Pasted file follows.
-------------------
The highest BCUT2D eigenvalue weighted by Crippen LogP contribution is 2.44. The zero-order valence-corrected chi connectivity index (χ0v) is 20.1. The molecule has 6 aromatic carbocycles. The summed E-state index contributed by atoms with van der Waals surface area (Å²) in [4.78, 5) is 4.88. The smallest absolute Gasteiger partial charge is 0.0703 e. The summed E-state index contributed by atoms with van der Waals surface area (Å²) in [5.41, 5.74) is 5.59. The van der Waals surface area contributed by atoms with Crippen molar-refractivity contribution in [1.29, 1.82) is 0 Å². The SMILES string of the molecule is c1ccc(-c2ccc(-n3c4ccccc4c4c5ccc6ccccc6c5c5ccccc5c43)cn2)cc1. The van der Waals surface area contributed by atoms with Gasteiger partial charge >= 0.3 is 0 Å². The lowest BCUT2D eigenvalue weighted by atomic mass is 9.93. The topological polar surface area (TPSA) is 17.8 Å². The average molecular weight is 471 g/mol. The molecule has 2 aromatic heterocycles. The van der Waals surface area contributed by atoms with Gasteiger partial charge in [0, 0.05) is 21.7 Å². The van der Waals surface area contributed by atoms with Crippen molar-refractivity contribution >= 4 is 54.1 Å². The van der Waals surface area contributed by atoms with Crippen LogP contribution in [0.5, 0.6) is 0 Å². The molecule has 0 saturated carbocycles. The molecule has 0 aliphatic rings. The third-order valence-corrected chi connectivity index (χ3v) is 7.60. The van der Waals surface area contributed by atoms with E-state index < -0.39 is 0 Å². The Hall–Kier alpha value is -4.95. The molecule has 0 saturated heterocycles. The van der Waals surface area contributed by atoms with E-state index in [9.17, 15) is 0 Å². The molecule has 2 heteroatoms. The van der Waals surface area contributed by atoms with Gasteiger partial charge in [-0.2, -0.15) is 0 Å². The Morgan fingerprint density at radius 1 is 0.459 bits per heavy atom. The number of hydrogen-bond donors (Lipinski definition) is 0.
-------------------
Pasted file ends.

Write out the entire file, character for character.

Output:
The highest BCUT2D eigenvalue weighted by Crippen LogP contribution is 2.44. The zero-order valence-corrected chi connectivity index (χ0v) is 20.1. The molecule has 6 aromatic carbocycles. The summed E-state index contributed by atoms with van der Waals surface area (Å²) in [4.78, 5) is 4.88. The smallest absolute Gasteiger partial charge is 0.0703 e. The summed E-state index contributed by atoms with van der Waals surface area (Å²) in [5.41, 5.74) is 5.59. The van der Waals surface area contributed by atoms with Crippen molar-refractivity contribution in [1.29, 1.82) is 0 Å². The SMILES string of the molecule is c1ccc(-c2ccc(-n3c4ccccc4c4c5ccc6ccccc6c5c5ccccc5c43)cn2)cc1. The van der Waals surface area contributed by atoms with Gasteiger partial charge >= 0.3 is 0 Å². The lowest BCUT2D eigenvalue weighted by atomic mass is 9.93. The topological polar surface area (TPSA) is 17.8 Å². The average molecular weight is 471 g/mol. The molecule has 2 aromatic heterocycles. The van der Waals surface area contributed by atoms with Gasteiger partial charge in [0, 0.05) is 21.7 Å². The van der Waals surface area contributed by atoms with Crippen molar-refractivity contribution >= 4 is 54.1 Å². The van der Waals surface area contributed by atoms with Crippen LogP contribution in [0.5, 0.6) is 0 Å². The molecule has 0 saturated carbocycles. The molecule has 0 aliphatic rings. The third-order valence-corrected chi connectivity index (χ3v) is 7.60. The van der Waals surface area contributed by atoms with E-state index < -0.39 is 0 Å². The Hall–Kier alpha value is -4.95. The molecule has 0 saturated heterocycles. The van der Waals surface area contributed by atoms with E-state index in [9.17, 15) is 0 Å². The molecule has 2 heteroatoms. The van der Waals surface area contributed by atoms with Gasteiger partial charge in [-0.2, -0.15) is 0 Å². The Morgan fingerprint density at radius 1 is 0.459 bits per heavy atom. The number of hydrogen-bond donors (Lipinski definition) is 0.